Boag lands pro deal

On Aug. 7, while traveling around Europe with friends and family, Carly Boag received a phone call from her agent, Richard Dale Mock.

Pack your bags, he said. And most importantly, pack your sneakers.

The former Minot State women’s basketball star received an offer from Leon Tregor Basket 29, a professional club located in the small village of Pleyber-Christ, France.

“I was in Germany at the time, so I caught the earliest flight to France the next morning and haven’t left here since,” Boag said.

Boag, the Beavers’ all-time leader in points (1,793), rebounds (1,018) and blocks (107), latched on with the club and signed shortly thereafter. In addition to the heap of awards and accolades she received during her collegiate career, Boag can now add one more: the title of Minot State’s first professional women’s basketball player.

“It’s a dream come true for me and I’m just lucky I got an opportunity like this,” Boag said. “I have to remind myself all the time that I live and play in France because I really can’t believe it.”

According to MSU coach Sheila Green Gerding, who played one semi-professional season in New Zealand, “basketball used to be the sideshow, but now it’s the main event.”

“The biggest thing is you’re playing basketball and doing what you love every day without anything else involved,” Green Gerding said. “Your whole life, you’ve got to go to school and basketball is always a bonus. And now you’re getting paid to do the thing you absolutely love to do. It’s almost surreal. You can’t believe you get paid to do that because you’d do that without getting paid.”

Leon Tregor 29, which plays in Ligue 2, the second-tier French league, signed the 6-foot-2 Boag to a nine-month contract, running Aug. 8 through May 7. Along with getting a chance to play pro hoops, Boag is also excited about returning to the perimeter-based FIBA offense.

“They play FIBA, which is mostly transition and motion – which I am used to, as I grew up playing FIBA in Australia,” Boag said. “It is not as structured as college (basketball) and it’s a lot faster.”

On more than one occasion, Boag, who as a senior was named the Northern Sun Intercollegiate Conference player of the year, has joked before that she “didn’t know how to post up” when she started her career at MSU. Over the course of four years, Green Gerding’s staff molded her into a dominant force on the block. She finished her career as the lone MSU player – men’s or women’s – to reach 1,500 points and 1,000 rebounds. In her final performance at the MSU Dome, Boag poured in 46 points – with nearly all coming in the paint or at the charity stripe – and grabbed 16 rebounds.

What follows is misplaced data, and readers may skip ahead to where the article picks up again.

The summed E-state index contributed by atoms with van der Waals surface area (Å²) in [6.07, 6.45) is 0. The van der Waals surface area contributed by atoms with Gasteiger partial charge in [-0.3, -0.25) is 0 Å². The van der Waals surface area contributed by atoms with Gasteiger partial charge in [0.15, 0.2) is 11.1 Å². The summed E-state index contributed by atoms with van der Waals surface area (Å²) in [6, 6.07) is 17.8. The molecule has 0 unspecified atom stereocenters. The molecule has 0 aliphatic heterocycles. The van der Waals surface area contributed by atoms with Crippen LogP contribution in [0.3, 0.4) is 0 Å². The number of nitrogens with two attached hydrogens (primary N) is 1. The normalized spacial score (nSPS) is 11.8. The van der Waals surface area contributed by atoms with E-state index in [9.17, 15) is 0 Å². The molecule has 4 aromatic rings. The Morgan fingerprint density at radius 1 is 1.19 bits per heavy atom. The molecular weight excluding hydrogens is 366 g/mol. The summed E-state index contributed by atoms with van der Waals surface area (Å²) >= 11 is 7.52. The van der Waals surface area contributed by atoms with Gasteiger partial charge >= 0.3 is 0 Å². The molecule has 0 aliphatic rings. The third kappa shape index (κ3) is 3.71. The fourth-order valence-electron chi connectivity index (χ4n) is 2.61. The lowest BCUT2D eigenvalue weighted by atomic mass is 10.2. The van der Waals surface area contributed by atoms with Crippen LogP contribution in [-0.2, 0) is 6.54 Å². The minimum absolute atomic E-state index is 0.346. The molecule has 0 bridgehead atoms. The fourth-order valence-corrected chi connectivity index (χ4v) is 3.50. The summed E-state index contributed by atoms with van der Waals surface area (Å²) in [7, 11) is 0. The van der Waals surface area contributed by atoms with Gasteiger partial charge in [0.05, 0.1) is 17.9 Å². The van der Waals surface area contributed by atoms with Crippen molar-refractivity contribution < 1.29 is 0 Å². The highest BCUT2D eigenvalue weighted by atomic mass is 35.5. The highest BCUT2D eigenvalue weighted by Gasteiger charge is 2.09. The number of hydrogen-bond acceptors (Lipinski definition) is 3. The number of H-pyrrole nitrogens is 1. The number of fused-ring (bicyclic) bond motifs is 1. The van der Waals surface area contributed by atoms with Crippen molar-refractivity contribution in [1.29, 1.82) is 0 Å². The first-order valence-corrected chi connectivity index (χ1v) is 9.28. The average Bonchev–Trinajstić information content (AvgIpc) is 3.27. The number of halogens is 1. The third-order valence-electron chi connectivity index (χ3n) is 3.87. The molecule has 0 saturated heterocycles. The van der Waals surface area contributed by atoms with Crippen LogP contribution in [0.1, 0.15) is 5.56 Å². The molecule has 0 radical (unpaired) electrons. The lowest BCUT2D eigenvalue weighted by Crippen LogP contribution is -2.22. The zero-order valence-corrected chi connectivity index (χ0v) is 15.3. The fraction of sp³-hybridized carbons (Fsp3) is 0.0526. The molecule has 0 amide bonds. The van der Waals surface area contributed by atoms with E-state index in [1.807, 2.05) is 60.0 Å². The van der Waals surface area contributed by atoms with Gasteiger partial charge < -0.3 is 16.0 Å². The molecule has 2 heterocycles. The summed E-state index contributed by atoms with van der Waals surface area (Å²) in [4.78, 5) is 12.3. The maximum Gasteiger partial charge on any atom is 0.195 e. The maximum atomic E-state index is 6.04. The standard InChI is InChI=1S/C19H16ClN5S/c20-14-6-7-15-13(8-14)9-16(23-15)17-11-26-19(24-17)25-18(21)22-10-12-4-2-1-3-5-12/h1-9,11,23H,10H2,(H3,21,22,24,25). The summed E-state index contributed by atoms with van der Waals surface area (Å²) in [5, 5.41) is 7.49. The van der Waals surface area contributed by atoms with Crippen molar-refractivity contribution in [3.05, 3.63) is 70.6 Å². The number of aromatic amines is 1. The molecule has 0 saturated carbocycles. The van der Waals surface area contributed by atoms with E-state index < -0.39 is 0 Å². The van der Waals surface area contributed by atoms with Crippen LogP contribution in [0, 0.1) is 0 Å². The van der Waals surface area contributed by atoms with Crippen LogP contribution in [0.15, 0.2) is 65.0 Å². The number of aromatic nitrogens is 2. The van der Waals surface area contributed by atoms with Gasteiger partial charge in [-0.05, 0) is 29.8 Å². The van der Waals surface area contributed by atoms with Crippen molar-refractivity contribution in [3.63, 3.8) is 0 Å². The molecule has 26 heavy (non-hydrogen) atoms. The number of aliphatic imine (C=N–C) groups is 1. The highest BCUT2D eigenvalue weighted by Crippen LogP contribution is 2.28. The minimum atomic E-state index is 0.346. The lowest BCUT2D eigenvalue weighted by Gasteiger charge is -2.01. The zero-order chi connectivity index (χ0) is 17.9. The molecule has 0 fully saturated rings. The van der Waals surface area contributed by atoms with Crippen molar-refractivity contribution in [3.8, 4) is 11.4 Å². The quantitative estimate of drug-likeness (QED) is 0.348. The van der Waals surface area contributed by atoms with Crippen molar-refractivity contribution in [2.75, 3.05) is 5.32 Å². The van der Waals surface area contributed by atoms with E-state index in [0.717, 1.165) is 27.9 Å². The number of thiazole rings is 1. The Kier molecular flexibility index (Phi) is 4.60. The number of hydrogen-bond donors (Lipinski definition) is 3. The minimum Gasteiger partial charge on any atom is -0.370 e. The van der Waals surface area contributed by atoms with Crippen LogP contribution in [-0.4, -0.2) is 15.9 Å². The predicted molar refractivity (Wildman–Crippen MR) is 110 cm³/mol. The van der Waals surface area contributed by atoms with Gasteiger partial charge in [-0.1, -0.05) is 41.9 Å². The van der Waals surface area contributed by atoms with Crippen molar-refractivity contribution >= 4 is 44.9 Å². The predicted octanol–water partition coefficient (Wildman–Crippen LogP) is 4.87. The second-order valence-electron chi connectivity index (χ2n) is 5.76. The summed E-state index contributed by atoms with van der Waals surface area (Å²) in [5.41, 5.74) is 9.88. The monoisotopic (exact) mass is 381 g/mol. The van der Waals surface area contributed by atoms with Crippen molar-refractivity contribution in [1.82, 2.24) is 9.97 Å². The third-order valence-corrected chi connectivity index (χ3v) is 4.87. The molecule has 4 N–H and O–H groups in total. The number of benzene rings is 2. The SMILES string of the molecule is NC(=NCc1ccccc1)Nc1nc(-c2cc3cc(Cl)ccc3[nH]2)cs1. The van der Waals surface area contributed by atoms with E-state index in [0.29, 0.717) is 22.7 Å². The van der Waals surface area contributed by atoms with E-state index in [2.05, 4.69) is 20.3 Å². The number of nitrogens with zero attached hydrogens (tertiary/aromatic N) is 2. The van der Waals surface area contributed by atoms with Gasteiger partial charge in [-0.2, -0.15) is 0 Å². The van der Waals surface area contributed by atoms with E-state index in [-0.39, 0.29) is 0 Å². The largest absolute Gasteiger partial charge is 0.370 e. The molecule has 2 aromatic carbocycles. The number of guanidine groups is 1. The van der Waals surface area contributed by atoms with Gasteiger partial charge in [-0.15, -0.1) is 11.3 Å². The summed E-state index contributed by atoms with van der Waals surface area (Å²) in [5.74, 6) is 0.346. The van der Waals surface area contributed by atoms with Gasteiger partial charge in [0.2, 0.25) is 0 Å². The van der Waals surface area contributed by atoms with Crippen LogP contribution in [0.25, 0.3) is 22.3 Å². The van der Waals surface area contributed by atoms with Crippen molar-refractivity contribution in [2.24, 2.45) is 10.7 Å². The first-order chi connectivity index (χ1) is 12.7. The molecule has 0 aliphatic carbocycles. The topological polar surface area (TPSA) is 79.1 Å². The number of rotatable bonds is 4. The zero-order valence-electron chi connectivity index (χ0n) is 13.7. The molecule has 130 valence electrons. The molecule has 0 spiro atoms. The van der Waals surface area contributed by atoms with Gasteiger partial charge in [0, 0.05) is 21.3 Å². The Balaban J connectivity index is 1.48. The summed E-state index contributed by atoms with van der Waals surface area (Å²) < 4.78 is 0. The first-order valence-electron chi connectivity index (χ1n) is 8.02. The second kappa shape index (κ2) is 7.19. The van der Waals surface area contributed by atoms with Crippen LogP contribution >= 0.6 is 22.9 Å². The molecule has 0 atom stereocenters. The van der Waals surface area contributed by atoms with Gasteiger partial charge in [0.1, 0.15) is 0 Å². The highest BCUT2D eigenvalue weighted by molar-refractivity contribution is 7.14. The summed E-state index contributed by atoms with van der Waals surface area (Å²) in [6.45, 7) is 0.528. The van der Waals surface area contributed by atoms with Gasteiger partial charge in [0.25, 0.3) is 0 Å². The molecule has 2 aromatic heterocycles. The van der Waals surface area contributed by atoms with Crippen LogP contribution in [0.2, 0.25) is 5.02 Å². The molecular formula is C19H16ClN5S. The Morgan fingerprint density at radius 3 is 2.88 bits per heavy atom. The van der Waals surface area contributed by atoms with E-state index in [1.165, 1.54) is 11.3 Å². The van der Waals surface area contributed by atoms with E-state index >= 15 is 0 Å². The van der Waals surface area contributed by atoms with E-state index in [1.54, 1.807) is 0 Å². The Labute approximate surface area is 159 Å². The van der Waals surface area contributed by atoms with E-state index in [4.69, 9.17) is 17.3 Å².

Her post presence, coupled with her FIBA-style upbringing, will fit in well in France, Green Gerding said.

“She’ll thrive in that kind of system because she has all the tools,” the longtime Beavers coach said. “It’s a really fun style of basketball to play. Your athleticism really works to your advantage because it’s such a fast-paced game.”

Boag understands the demands of professional hoops – more than a step up from NAIA and Division II ball. In practice she’ll go up against players like Alexis Rogers, a former all-Mid-American Conference first-team selection at Division I program Bowling Green State, and Oleksandra Chek, formerly a member of Ukraine’s under-18 and under-20 national teams.

“I think she’s going to really get challenged because she’s going to be playing against players of equal or better caliber every day in practice and every game,” Green Gerding said.

Still, Boag admits that her greatest challenge might be living apart from her twin sister, MSU redshirt senior forward Christina Boag.

“The longest we have ever been separated was for three months about two years ago when Chris went home for the summer to have surgery on her wrist,” Carly Boag said. “It will be a different experience because being my twin, we are always together and do everything together.”

She expects to stay up late to watch Christina’s final season with the Beavers via live stream. Likewise, her sister hopes to keep an eye on Carly’s professional career.

“I actually asked her the other day and she was going to go ask and figure out if we could (watch online),” Christina Boag said.

The club’s opener is Sept. 27 against Elorn Olympique Landerneau, with the season running through April. Green Gerding expects many Beavers fans to keep tabs on Carly Boag’s career.

“We’re just very proud of her at Minot State and it’s just one more thing she’s accomplished,” Green Gerding said. “I know her teammates are excited for her.

“It’s an awesome thing also for Minot State University. People in France have probably never heard of Minot, N.D., but I’m sure it’s been talked about now. I think that’s pretty cool for our community and our university as a whole.”

Ryan Holmgren covers Minot State athletics and high school sports. Follow him on Twitter @ryanholmgren.